The Financial Hurdle
The financial challenge many patients face with refractive surgery is not the cost per se, but rather that the cost comes all at once.
Compared to refractive surgery, they are less convenient, create risks and cost more over time. Yet most people stay with glasses and contact lenses because the costs per year are low. Coming up with the one-time payment for refractive surgery is just not affordable for many people, particularly younger patients. Even though the life-long savings of refractive surgery are apparent, refractive surgery can be difficult to afford.
Refractive surgery is generally a one-time cost, where glasses and contact lenses cost money year after year. But many patients cannot afford the one-time cost, and so they pay more over a lifetime. With new patient credit programs, refractive surgery can be as affordable as wearing glasses!
Patient credit plans can make refractive surgery as affordable as glasses and contact lenses. Consider some “average” prices for glasses and contact lenses compared with refractive surgery. If the average cost of glasses and contact lenses is $650 per year, which is conservative, it takes less than 8 years to come out ahead with an “average” bilateral LASIK procedure at $5000. The challenge is coming up with the $5000 all at once.
Patient financing options can provide the answer. New financing solutions such as ALPHAEON credit [LINK] allow patients to access refractive surgery for as little as $99 per month. Some centers offer other programs with even lower payments. With these plans, patients can access refractive surgery at nearly the same annual cost as they spend for glasses and contact lenses.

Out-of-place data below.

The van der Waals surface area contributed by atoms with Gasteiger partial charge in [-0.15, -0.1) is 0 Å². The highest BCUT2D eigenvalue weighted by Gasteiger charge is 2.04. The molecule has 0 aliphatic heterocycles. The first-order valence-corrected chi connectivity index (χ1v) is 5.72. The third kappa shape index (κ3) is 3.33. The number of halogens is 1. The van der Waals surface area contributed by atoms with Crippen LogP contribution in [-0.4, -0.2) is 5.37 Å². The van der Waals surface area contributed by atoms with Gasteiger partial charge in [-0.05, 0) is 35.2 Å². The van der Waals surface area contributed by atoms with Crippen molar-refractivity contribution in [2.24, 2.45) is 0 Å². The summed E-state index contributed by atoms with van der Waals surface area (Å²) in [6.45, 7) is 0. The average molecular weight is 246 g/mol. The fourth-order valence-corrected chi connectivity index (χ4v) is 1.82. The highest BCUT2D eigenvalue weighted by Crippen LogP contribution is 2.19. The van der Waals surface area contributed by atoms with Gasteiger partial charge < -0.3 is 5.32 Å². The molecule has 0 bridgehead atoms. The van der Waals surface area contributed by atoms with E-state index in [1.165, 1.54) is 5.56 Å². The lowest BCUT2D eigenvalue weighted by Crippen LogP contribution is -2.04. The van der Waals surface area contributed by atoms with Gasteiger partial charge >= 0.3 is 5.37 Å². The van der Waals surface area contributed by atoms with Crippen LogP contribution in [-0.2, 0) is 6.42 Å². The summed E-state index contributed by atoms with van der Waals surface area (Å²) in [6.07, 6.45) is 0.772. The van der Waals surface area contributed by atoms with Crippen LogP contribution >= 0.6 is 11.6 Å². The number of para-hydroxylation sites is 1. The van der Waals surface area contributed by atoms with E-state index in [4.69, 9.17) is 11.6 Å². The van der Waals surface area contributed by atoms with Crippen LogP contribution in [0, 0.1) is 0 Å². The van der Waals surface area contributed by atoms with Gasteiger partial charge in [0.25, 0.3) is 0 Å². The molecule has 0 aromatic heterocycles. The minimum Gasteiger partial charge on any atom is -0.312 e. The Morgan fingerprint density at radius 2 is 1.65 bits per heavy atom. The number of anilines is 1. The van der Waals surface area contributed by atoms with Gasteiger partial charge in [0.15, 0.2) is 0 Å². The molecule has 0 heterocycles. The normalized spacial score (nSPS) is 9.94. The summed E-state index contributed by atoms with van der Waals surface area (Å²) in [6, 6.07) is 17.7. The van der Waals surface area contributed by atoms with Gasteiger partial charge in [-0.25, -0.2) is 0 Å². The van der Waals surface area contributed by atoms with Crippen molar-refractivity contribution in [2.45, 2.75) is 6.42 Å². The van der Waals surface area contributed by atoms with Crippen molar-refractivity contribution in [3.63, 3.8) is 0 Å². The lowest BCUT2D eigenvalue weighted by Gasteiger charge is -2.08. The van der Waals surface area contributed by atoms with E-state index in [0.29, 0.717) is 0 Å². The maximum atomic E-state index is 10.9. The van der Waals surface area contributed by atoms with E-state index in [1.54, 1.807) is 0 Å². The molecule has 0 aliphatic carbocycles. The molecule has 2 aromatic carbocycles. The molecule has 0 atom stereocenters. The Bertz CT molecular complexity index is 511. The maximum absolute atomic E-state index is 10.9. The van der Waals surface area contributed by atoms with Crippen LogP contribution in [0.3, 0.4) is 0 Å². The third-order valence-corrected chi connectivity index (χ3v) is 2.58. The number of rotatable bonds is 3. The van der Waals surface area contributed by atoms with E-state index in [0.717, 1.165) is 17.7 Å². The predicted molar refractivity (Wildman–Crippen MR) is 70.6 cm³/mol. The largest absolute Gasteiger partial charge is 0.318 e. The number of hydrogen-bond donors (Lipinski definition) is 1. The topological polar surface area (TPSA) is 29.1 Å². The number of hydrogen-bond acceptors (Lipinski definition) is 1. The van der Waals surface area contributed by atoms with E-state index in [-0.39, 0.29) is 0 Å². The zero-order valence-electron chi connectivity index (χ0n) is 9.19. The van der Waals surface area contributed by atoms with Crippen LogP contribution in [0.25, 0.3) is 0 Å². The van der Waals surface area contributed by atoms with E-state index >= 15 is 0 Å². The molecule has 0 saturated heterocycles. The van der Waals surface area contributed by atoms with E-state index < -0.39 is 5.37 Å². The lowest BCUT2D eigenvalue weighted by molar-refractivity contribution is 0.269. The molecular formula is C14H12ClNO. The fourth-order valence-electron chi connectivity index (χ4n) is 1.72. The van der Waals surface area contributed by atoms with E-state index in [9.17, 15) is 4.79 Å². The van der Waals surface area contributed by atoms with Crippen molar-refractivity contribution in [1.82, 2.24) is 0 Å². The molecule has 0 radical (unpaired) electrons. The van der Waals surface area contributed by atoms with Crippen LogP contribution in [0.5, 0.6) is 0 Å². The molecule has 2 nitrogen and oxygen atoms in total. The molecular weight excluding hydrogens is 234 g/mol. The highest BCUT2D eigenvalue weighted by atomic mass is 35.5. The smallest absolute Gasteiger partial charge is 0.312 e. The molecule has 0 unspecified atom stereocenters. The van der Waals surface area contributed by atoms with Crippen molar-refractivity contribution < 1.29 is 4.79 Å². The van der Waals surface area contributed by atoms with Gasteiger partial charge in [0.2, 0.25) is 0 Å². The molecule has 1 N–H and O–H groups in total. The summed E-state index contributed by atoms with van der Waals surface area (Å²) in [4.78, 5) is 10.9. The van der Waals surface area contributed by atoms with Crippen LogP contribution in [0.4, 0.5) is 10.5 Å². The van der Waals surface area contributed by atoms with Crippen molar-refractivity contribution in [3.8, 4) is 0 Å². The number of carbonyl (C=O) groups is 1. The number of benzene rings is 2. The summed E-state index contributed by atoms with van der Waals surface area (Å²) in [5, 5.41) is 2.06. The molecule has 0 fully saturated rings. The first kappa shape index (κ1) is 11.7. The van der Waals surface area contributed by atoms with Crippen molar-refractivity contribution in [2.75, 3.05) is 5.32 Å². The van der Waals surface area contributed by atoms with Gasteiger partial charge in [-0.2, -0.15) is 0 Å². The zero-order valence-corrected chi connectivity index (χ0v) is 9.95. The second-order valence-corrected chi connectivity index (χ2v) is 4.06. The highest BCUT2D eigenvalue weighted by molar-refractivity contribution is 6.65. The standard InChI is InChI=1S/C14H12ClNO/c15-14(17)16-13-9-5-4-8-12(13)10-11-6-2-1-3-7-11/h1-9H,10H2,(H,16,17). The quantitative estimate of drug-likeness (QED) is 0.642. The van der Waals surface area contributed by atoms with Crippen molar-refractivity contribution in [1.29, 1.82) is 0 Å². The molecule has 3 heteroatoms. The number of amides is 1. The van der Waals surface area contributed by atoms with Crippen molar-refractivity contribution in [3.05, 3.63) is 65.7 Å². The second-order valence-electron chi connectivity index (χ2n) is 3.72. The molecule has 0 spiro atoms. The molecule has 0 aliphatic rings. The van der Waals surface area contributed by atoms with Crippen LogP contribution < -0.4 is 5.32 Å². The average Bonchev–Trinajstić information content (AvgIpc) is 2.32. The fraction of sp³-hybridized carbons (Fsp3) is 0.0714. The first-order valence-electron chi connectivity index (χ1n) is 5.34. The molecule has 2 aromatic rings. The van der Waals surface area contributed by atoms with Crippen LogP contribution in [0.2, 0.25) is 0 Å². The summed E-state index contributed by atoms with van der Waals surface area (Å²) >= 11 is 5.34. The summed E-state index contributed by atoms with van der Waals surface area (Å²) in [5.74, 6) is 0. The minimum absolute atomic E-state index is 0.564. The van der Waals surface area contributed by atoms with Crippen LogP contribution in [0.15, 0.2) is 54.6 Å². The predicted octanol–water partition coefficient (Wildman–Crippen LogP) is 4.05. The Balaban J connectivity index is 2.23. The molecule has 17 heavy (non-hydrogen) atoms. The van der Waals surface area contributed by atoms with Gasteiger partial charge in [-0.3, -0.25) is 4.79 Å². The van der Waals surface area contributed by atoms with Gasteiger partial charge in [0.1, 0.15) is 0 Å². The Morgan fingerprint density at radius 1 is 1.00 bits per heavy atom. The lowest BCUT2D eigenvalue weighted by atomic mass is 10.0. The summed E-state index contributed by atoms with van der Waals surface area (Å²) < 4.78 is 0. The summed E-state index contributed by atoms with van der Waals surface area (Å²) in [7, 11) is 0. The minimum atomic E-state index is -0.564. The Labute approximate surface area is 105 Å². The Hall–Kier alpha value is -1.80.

Assuming one-time cost of refractive surgery at $5000 and an annual cost of glasses and contact lenses of $650 per year, having refractive surgery at the average “ocular maturity” age of 18 saves over $13,000 between the ages of 18 and 45. This is a 73% savings compared with wearing glasses and contact lenses!
The only difference is that once the payments are done, the “vision tax” expires, unlike the ongoing expenses of glasses and contact lenses.
The optimal time to have refractive surgery is at “ocular maturity”, or when the eyes stabilize in young adulthood. On average, eyes reach their adult size and shape at age 15 plus or minus 1 year. This means that over 95% of patients will be have been stable for three years by age 18, which explains why the minimum age for the FDA approved lasers for LASIK is 18. Having surgery at this age optimizes the lifetime value. It also improves occupational fitness, safety, appearance and performance. Yet this is a time in life when college payments, first home, auto payments and so many other expenses compete for disposable income. Financing plans can make refractive surgery as affordable as wearing glasses or contact lenses.
Making refractive surgery affordable is critical. It may not be as amazing as a new laser technology, but it has a practical importance that can make it possible to have refractive surgery.